CrossCode Review

Originally crowdfunded on Kickstarter before eventually releasing on PC in mid-2018, this Nintendo Switch version of CrossCode has been a long time coming. Not because PC indies finding a home on the hybrid console is anything particularly new – far from it. In CrossCode’s case, its nature as a retro-style throwback to the glory days of the SNES means that it’ll be welcomed with open arms by players hungry for old-school adventures.

Luckily, the arduous wait has been worth it. CrossCode is a nostalgia-fuelled 2D action RPG in the best way, knowing exactly when to innovate its mechanics beyond the era it’s aping without ever falling too much into a more modern style of play. It follows in the footsteps of Shovel Knight and Bloodstained Curse of the Moon in that it looks gorgeous thanks to its smart used of 16-bit pixel art, but the Switch’s much-improved technical capabilities allow it to play smoother than any true SNES game ever could.

The seven regions feel distinct thanks to the in-universe MMO conceit.

Many people have likened CrossCode to the early Zelda games since it first released, but the truth is that it shares more in common with Square Enix’s Trials of Mana series, largely due to how it handles combat. You’re constantly slashing at enemies up close by tapping the R button or taking down foes from afar using the protagonist’s basic ranged attack. And while puzzle-laden dungeons and thoughtful boss battles help break up the pace, killing is still your primary action.

The world that CrossCode sets you in is by far one of the best aspects it has going to it. Set almost entirely within a fictional MMO aptly named Cross Worlds, you play as avatar Leah who must navigate all seven regions – each unique from one another – key to solving this Matrix-like world’s central mystery. Such emphasis on story is something you wouldn’t typically see in the games CrossCode pays homage to, and you’re always given the opportunity to flesh it out further thanks to literally dozens of side quests.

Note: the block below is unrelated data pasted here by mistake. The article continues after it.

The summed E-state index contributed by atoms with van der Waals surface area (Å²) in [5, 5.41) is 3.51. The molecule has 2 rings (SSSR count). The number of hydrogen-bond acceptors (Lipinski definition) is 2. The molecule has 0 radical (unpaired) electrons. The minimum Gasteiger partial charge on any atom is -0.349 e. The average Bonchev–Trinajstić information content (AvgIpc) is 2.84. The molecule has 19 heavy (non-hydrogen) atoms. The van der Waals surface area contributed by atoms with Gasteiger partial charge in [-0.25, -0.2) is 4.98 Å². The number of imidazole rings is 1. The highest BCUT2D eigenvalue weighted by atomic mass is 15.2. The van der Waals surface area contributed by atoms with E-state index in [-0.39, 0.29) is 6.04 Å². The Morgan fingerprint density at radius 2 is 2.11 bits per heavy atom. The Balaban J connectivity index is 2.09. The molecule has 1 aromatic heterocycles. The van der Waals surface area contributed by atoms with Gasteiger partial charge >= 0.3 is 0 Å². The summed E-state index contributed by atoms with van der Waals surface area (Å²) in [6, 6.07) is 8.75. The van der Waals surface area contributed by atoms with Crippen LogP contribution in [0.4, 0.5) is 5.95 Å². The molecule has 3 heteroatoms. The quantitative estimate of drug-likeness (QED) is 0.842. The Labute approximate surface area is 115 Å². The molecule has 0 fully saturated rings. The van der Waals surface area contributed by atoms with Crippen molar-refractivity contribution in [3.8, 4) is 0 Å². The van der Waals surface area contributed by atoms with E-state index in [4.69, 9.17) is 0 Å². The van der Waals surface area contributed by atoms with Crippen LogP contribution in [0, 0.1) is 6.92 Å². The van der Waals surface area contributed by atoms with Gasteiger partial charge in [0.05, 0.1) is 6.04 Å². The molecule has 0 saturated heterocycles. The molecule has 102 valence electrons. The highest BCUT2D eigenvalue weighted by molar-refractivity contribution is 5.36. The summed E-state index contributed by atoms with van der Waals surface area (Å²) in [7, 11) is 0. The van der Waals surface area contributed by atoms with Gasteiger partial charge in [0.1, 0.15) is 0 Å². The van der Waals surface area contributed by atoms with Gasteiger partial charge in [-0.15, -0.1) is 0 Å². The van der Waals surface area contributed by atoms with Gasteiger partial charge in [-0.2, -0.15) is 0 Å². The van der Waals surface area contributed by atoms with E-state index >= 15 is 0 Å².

Boss battles take full advantage of the various skills Leah can acquire, often forcing you to flutter between ranged and close-up attacks.

Leah herself is very much a conduit for the player, remaining voiceless for a lot of the main adventure to the point that it becomes a reoccurring joke. CrossCode isn’t afraid to get very meta in this way, poking fun at several established video game tropes and staples to entice the odd chuckle out of you. The whole ‘game within a game’ conceit is quite clever and prevents this 40-plus hour sci-fi adventure from ever becoming too stale or generic.

Unfortunately, for all the ways that CrossCode makes great use of modern technology, there are a few hiccups as a result of the PC to Nintendo Switch porting process. The biggest examples of this are the menus, which always stutter or outright freeze whenever you try to access them. The frame rate also can take a dive from time to time. Drawbacks like this aren’t enough to break the core CrossCode experience, but it is a shame that they couldn’t have been ironed out to make the Nintendo Switch version the premiere way to play.

The 16-bit art style is faithful to the days of the SNES, but subtle weather effects see it smartly modernised.

CrossCode stands out against the sea of indies on the eShop due to its butter-smooth combat, attractive art style, and inspired self-aware narrative. Sure, there are a few technical speed bumps here and there, but for the most part, this is a sprawling sci-fi adventure and the ultimate love letter to a time when 16-bit SNES RPGs ruled the gaming world.

Physical editions of CrossCode can be purchased here and at Strictly Limited Games.

CrossCode £17.99


CrossCode is a near-perfect attempt at recapturing the charm and magic of action RPGs from the 16-bit era. Fortunately, this experience is only slightly marred by the occasional technical hiccup.